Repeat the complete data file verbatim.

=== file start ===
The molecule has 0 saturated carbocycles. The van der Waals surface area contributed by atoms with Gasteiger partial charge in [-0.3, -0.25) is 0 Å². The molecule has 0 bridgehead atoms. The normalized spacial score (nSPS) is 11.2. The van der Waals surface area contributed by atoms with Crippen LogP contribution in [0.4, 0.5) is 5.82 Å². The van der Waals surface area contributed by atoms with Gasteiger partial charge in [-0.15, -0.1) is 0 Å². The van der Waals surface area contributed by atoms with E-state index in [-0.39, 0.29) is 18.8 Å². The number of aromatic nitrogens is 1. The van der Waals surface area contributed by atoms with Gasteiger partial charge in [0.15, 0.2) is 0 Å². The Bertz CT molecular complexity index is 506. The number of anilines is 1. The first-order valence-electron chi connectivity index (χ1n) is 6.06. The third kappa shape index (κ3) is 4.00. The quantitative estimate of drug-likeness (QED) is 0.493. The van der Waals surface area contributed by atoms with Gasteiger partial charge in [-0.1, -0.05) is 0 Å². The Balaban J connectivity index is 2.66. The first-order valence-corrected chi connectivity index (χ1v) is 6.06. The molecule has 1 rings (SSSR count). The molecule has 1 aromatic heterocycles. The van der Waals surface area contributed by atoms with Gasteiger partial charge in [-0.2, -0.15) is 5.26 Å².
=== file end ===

The molecule has 0 saturated carbocycles. The van der Waals surface area contributed by atoms with Gasteiger partial charge in [-0.3, -0.25) is 0 Å². The molecule has 0 bridgehead atoms. The normalized spacial score (nSPS) is 11.2. The van der Waals surface area contributed by atoms with Crippen LogP contribution in [0.4, 0.5) is 5.82 Å². The van der Waals surface area contributed by atoms with Gasteiger partial charge in [-0.15, -0.1) is 0 Å². The van der Waals surface area contributed by atoms with E-state index in [-0.39, 0.29) is 18.8 Å². The number of aromatic nitrogens is 1. The van der Waals surface area contributed by atoms with Gasteiger partial charge in [0.15, 0.2) is 0 Å². The Bertz CT molecular complexity index is 506. The number of anilines is 1. The first-order valence-electron chi connectivity index (χ1n) is 6.06. The third kappa shape index (κ3) is 4.00. The quantitative estimate of drug-likeness (QED) is 0.493. The van der Waals surface area contributed by atoms with Gasteiger partial charge in [-0.1, -0.05) is 0 Å². The Balaban J connectivity index is 2.66. The first-order valence-corrected chi connectivity index (χ1v) is 6.06. The molecule has 1 rings (SSSR count). The molecule has 1 aromatic heterocycles. The van der Waals surface area contributed by atoms with Gasteiger partial charge in [-0.2, -0.15) is 5.26 Å².